How to balance the risk of missing a cancerous tumor with the risk of treating — at substantial human cost — when treatment may be unnecessary or futile? The new Canadian study of mammography, published Tuesday in BMJ, sharpens this question once again. Most of us who’ve been around a while know people, some dear to us, who’ve walked into a mammography feeling great and found that, according to the doctors, they need to take quick, aggressive, and sometimes brutal measures to save their lives. Most of the time, this understanding is accurate. Some of the time — in about 1 in 5 cases, according to the BMJ study — it’s not. And the BMJ study concludes that in balance, routine mammographies do more harm than good.
Do they also unnecessarily terrify us? We’re quickly getting into extremely touchy, highly personal territory here. The idea that you can be too scared of breast cancer is likely a hard sell to someone, including people dear to me, who has been diagnosed (probably accurately, according to the BMJ study) and undergone treatment to try to prevent or slow the cancer’s fatal spread. How can we tell those people they may have made a mistake, when many and possibly most of them didn’t? Can we? Who am I to do so?
Yet there’s a cost, too, to those who undergo treatment, often disfiguring, sometimes medically harmful, almost always enormously draining, when they did not need to, or when the treatment, on whole, may not actually extend life.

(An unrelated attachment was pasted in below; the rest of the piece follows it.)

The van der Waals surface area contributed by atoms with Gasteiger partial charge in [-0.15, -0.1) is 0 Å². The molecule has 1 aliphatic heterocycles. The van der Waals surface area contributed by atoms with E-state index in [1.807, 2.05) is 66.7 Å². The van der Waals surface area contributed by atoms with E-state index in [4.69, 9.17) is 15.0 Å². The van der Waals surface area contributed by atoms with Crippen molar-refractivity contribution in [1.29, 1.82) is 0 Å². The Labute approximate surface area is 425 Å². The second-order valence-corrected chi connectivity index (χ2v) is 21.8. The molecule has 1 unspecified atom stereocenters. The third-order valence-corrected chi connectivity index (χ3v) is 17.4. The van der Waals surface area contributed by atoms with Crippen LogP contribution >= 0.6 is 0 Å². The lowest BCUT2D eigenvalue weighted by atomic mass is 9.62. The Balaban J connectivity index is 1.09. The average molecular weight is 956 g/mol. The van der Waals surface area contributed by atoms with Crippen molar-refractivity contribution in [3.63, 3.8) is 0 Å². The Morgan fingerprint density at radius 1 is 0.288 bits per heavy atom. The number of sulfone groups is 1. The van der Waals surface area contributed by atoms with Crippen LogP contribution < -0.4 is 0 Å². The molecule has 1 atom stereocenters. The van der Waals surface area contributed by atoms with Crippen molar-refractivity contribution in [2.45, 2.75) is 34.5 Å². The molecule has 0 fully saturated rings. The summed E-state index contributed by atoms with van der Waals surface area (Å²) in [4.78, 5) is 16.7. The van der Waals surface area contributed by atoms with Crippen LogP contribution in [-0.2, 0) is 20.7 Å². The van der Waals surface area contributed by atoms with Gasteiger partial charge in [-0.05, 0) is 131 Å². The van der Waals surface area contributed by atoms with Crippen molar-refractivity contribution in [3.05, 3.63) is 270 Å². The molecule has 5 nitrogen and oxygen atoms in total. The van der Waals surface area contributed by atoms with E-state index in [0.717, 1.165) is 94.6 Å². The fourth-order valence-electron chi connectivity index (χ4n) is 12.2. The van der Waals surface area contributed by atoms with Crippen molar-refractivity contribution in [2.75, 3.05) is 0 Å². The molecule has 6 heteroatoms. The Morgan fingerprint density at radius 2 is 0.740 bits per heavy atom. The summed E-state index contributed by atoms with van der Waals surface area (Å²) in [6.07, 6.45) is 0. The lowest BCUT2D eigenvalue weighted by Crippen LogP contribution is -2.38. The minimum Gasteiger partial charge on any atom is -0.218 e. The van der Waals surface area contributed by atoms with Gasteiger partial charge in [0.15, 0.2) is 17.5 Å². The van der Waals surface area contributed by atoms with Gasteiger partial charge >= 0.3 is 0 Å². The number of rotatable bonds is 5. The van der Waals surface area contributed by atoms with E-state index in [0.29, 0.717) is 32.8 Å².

I’m not sure how to sugar this out. I certainly wouldn’t know how to advise an individual. Much will of course be written about this. But one of the most intellectually and emotionally measured considerations I’ve read so far is over at Last Word on Nothing, by Christie Aschwanden. It’s smart, direct, and compassionate, and while its conclusions may sit uncomfortably to many, I like the spirit in which it’s given, and the goal it states: that we should be aiming to save lives, not create as many cancer patients as we possibly can.
Studies show that women — and doctors — grossly overestimate their risk of developing breast cancer and dying from it. One study published in the Journal of the National Cancer Institute found that women in their 40s overestimated, by a factor of 20, their risk of dying from breast cancer over the next decade. I have to think that the media is partly to blame. Fewer than seven percent of breast cancers are diagnosed in women younger than 40, (the median age at diagnosis is 61), but when the disease strikes younger women, it tends to be more aggressive and less responsive to treatment than it is for older women. Scary stories like those of Susan G Komen, who died of breast cancer at age 36, invoke fear, and for good reason. Komen did not bring her cancer upon herself. Her disease was random, undeserved and very aggressive. And if you flip through the women’s magazines during their October “breast cancer awareness” extravaganzas, most of the stories you’ll read are about beautiful young women like Komen who were diagnosed at a young age. The way to prevent such a fate, most of these stories will tell you, is obvious — screen early and often.